Vet Questions

Discussion in 'Other Pets & Livestock' started by hiddenflock, Nov 19, 2013.

  1. hiddenflock

    hiddenflock Chillin' With My Peeps

    OK, first of all, this isn't an emergency. But I'm trying to write a play about a vets' office, and I have a few questions for anyone who knows...

    1.) How many animals do vets see in a day, on average?

    2.) Which animals do vets see the most?


    3.) What problem do vets deal with the most?

    Thanks for reading. [​IMG]
  2. Bunnylady

    Bunnylady POOF Goes the Pooka

    Nov 27, 2009
    Wilmington, NC
    A lot of that depends on the vet - most of the vets around here specialize. There are "small animal" vets that only see dogs and cats; "exotic" vets that see things like rabbits, birds, and reptiles; one vet that sees only cats; several large animal or equine (horse) only vets. The number and problems depend on the specialty, of course - the large animal vets mostly go to their patients, which vastly limits the number they can see. But I'm pretty sure that, whatever type of animals a vet sees, the biggest problem that most of them deal with most often is - the owners![​IMG]
    1 person likes this.
  3. Peaches Lee

    Peaches Lee Chillin' With My Peeps

    Sep 19, 2010
    1.) Depending on the day, but usually 10+ patients per doctor.

    2.) Dogs and cats. Maybe even leaning toward more dogs, but it's just how the day runs.

    3.) This is hard to say because it's generalizing (big time) and you seem to have a "run" of things happen. Dogs come in with quills, male cats with blocked urethras, itchy skin, vomiting/diarrhea, not eating. Then there is routine surgeries planned--spays/neuters/mass removals and dental cleaning. Medical progress exams, rechecks and suture removals.

    This is just at my small animal clinic that I work. There are other types of vet clinics out there as Bunnylady pointed out. Equine clinics that specialize in lameness, reproduction and sometimes surgery. Hope that gives you some idea of how to write your play, [​IMG]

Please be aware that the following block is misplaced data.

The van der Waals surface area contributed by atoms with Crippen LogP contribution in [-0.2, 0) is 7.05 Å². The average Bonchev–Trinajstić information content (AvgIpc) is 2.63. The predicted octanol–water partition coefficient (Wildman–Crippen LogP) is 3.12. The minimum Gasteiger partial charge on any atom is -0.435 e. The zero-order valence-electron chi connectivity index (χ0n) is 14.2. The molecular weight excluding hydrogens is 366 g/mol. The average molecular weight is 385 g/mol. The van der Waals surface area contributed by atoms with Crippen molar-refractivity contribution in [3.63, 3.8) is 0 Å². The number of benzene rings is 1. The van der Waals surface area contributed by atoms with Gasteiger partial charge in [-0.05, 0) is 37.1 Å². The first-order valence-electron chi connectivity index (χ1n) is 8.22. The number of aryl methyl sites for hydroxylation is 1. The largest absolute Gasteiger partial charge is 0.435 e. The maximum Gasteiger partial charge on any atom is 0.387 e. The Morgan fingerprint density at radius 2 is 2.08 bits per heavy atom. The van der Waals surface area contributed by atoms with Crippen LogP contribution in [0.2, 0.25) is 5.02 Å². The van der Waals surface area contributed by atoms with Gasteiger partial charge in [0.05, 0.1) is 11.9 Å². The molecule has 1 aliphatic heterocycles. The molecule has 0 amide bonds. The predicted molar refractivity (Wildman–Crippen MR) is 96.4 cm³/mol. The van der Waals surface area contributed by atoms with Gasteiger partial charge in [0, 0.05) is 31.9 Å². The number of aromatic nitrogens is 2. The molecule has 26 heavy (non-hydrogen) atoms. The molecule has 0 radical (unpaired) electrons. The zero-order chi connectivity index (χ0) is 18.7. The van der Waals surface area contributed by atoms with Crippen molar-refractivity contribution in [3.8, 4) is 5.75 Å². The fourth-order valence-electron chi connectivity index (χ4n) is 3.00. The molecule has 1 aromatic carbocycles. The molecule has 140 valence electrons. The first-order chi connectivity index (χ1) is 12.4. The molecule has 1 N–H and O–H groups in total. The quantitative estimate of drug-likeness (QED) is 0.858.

4. SunnySkies

    SunnySkies Chillin' With My Peeps

    May 13, 2012
    I see anywhere from 15-25 dogs and cats on a Saturday. Yeah. I run ragged. During the week, the number is usually less. I usually only have one tech, so procedures that require sedation are out for Saturday, and if a dog is real trouble, we reschedule them.

    Some vets will see anything that comes in the door, others see only dogs and cats, some even just see cats...or pocket pets...or horses. I also worked in the government for a while, and in that job, I managed import and export of animals and and animal products as well as working in eradicating disease outbreaks and performing trace backs on disease outbreaks. Also managed some large scale animal disease monitoring programs in my area and did a lot of teaching to farmers and owners. Fun stuff. Some friends if mine only do surgery, one works at a spay/neuter clinic. Another works in an emergency clinic. So vets don't only work in private practice and many have done several things in their career.

    VPI has a list on their website about the 10 most common problems they reimburse for. That list is fairly representive in general. I see the following, but in no specific order, most often:
    Dermatologic issues, such as flea allergies, hot spots, allergies, ear problems, skin masses
    Vomiting, secondary to gastritis or foreign bodies but can be almost anything
    Diarrhea, usually secondary to dietary indiscretion or colitis, sometimes parvo, other causes
    Intestinal parasites
    limping, which has 1001+ causes
    Dental issues
    Weight problems..ok, most people don't call for an appointment because their dog is fat, but I find this as the most common problem on examination, secondary to dental issues the owner did not realize were present. 45% or thereabouts of all pets are overweight, and 80% or so have dental disease by 3-4 years of age.
    Toe nail trims and anal glands

    But the TOP reason people bring animals in...wellness checks. And that is a GOOD thing.

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